Yerevan has wonderful and plentiful restaurants but one thing most tourists should shun like the plague is roast chicken, which is actually a butterflied whole chicken, first baked, then run over by a truck, then baked again. It you like to eat chunks of wood, this is for you. Another is Echmiadzin kofta. I’m told it’s a delicacy. It has the consistency of a wet, grey, artificial sponge. It tastes worse.
People don’t actually walk in Yerevan; they stroll. In New York they would be run off the sidewalk by pedestrians who are actually walking at a normal pace. What’s worse, they stroll three to five abreast, completely blocking the sidewalk. In New York, you walk on the right. In Guadalajara, Mexico, you walk on the left. In Yerevan, you walk wherever you please. Still, I feel completely safe walking Yerevan streets at any hour of the day or night. I also know for a fact, that if I were in trouble, someone would step up and help out.
People ask me why I am here as a volunteer. One not-too-bright man suggested that I was a spy for America. It’s only when I explain that my wife is Armenian that it seems to make sense to them. Armenians are insular. I think they need to get over that. Non-Armenians can love and have hope for Armenia. Cultivate non-Armenians who love Armenia. In this, exclusivity is not your friend.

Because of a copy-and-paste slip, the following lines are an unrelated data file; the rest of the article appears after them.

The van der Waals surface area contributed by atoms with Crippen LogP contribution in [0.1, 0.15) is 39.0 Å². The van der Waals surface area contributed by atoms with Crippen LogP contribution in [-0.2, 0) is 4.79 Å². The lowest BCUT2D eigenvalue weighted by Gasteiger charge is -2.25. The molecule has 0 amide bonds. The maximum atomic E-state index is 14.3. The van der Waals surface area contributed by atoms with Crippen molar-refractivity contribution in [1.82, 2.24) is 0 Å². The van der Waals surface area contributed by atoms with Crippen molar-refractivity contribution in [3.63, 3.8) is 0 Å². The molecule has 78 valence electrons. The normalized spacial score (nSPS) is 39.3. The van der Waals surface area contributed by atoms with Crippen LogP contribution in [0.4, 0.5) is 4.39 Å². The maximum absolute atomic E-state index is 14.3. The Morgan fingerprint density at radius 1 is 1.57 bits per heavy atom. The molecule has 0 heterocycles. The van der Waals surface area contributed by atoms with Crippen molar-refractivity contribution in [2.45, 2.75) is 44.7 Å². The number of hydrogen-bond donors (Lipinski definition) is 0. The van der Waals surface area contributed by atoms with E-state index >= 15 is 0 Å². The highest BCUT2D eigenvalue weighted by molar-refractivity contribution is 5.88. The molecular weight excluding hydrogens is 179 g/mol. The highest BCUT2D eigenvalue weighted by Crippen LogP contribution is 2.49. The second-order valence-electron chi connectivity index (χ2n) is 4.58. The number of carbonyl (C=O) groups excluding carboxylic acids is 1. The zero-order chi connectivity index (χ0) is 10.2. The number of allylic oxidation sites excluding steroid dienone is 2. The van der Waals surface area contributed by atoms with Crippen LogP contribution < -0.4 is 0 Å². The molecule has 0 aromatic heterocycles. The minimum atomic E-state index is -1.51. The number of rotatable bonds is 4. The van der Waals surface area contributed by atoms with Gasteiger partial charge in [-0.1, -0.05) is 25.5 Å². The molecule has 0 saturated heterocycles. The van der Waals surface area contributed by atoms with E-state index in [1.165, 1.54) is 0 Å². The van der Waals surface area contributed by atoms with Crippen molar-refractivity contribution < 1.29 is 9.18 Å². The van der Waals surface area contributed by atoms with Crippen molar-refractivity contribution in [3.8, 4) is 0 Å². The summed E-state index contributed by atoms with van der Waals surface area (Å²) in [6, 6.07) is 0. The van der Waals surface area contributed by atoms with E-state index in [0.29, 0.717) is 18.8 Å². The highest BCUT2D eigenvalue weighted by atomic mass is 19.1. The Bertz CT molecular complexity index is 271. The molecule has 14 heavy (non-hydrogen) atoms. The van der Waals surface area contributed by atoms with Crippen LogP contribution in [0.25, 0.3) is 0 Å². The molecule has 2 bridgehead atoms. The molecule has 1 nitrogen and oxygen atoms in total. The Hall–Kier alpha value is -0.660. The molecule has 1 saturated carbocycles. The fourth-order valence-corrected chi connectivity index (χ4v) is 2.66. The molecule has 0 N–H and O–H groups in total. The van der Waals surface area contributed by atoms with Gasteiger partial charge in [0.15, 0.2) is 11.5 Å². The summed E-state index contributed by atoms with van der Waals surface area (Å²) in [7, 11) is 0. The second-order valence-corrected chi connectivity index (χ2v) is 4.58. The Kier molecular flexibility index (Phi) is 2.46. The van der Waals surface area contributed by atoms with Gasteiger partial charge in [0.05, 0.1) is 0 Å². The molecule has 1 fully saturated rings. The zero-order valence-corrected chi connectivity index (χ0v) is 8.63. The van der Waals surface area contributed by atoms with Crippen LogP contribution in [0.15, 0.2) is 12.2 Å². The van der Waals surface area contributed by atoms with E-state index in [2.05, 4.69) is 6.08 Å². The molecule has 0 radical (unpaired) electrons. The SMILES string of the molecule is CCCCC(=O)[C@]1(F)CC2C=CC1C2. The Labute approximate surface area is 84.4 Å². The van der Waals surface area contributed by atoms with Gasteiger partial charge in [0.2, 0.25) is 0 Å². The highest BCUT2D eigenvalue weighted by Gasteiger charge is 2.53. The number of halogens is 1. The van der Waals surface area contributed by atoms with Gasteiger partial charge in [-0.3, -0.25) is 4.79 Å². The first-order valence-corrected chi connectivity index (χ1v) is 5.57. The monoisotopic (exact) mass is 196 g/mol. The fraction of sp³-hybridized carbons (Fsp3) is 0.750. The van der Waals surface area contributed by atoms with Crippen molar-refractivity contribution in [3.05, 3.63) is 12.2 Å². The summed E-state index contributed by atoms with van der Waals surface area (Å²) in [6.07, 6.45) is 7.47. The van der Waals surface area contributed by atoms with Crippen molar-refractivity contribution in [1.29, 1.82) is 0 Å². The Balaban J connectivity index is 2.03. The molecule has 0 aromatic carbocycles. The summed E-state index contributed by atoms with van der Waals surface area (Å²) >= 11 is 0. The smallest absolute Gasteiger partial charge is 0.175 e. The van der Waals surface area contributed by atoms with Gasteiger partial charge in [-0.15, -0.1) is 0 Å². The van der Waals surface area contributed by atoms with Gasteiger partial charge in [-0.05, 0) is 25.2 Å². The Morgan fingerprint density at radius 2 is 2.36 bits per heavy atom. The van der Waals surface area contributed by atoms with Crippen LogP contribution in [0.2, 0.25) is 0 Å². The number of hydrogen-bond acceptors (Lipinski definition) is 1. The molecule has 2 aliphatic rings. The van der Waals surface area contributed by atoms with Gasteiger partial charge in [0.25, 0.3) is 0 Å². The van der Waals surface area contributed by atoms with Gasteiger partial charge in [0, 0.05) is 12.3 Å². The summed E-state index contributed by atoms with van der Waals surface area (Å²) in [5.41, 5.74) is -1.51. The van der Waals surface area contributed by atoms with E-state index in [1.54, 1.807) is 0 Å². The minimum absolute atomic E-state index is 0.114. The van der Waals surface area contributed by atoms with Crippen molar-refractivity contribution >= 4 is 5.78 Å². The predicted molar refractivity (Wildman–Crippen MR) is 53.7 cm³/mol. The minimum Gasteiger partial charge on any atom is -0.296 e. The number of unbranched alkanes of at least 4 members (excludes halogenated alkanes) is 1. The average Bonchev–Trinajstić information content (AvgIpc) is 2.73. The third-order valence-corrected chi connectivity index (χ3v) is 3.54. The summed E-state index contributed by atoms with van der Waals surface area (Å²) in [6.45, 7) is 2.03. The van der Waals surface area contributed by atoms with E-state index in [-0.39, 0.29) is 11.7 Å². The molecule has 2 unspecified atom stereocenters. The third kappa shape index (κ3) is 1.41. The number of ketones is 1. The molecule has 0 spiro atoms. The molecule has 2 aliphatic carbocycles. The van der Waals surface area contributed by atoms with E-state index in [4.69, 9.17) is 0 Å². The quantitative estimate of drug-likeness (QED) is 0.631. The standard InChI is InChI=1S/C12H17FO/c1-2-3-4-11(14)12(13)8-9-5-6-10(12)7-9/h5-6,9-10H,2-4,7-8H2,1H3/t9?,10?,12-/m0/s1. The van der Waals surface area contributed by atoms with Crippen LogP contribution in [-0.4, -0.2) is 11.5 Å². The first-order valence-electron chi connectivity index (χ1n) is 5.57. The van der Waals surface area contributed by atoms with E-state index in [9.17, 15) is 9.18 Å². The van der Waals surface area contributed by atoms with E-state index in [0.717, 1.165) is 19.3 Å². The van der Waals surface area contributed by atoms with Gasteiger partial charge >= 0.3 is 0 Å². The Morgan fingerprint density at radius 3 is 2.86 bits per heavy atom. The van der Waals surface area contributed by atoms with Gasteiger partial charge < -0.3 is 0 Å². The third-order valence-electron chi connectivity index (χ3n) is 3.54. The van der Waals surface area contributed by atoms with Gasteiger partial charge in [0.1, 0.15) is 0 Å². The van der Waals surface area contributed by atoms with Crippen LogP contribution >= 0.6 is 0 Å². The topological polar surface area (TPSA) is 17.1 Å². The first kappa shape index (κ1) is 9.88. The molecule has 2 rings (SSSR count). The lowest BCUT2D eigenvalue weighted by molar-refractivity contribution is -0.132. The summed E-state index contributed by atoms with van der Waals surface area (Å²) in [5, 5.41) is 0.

I have read columns and op-ed pieces on line, written by young Armenians, saying that Armenia is finished; that it has no chance of becoming a real democracy, free of oligarchs and corruption. But listen, American democracy, even after hundreds of years, is still seeking what my favorite American history text called, “The Enduring Vision.” Armenia, which has been a republic for only 24 years, cannot be expected to have all the kinks worked out yet. It is in its infancy as a republic and must have its own enduring vision. Keep working at it; stick it out. If you read where America was in the late 19th and early 20th centuries, you’d wonder how we ever progressed against our ultra-rich and corrupt government figures. If you give up, aren’t informed, don’t vote, don’t struggle, the last Armenian will have to turn out the lights as he/she leaves, and that could be soon.